Some publicly known reasons affecting Nepal’s agriculture sector growth are lack of commercialization, inadequate irrigation infrastructure, poor agriculture-related marketing policies, and climate vulnerabilities. Another grave issue faced by farmers is the lack of quality inputs like seeds and fertilizers. Currently, the Government of Nepal (GoN) has allocated a budget of NPR 55.97 billion (USD 458 million) to the Ministry of Agriculture and Livestock Development, which is an increase of NPR 10 billion (USD 82 million) as compared to the last fiscal year. However, the needs of farmers have still not been met and many farmers still struggle. Farmers have not received sufficient amounts of fertilizers and pesticides from the government, which makes them dependent on the illegal market in India where they have to pay a very high price. However, even with an adequate supply of inputs, Nepal’s agriculture performance is not likely to increase substantially, as Nepal emphasizes more on the production of cereal crops, rather than focusing on other crops.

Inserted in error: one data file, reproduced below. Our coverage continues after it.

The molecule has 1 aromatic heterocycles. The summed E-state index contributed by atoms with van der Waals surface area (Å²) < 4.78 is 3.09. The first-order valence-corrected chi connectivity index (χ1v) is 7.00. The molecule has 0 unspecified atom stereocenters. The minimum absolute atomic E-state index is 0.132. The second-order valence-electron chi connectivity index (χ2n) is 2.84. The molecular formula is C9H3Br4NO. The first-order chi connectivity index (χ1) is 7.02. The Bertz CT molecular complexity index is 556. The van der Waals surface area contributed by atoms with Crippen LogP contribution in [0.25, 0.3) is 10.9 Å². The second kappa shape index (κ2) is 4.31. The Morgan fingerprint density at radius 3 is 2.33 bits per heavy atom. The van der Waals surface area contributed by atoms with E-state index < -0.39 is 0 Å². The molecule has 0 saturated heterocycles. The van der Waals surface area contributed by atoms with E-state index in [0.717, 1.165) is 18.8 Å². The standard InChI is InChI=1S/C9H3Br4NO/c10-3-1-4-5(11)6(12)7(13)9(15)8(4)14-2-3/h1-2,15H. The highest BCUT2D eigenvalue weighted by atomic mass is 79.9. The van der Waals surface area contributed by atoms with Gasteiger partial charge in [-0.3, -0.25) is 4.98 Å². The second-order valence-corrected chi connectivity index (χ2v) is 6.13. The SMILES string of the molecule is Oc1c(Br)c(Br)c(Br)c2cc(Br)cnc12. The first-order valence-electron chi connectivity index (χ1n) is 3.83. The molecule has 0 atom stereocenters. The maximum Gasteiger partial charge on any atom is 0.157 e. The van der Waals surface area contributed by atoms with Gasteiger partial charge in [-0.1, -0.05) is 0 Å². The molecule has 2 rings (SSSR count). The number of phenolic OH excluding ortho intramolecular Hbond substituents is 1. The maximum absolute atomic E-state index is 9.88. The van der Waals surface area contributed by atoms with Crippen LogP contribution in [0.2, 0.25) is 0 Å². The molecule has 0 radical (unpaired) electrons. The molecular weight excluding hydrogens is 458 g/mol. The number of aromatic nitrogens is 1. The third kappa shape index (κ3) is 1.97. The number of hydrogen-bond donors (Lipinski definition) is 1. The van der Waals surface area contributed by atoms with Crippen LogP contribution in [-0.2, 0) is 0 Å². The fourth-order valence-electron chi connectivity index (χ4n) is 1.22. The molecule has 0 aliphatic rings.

The shift from cereal crops to high-value cash crops would help Nepal unleash new opportunities in the agricultural sector, as high-value commodities have experienced faster growth compared to cereal crops.
The country’s agricultural sector mostly prioritizes the production of cereal crops, which comprises 37.58 percent of agricultural production in Nepal. Promotion activities regarding agriculture are also dominated by cereal crops for the past decade, as it is regarded as vital for ensuring food security in the country. Paddy (rice), wheat, and maize are the three most prominent crops produced in Nepal which represent about 15.35 percent, 8.85 percent, and 6.34 percent of agricultural production respectively, and it occupies the highest portion of cultivated agricultural land. The prioritization would have been appropriate if there was a higher yielding and productivity of cereal crops. But that is not the case.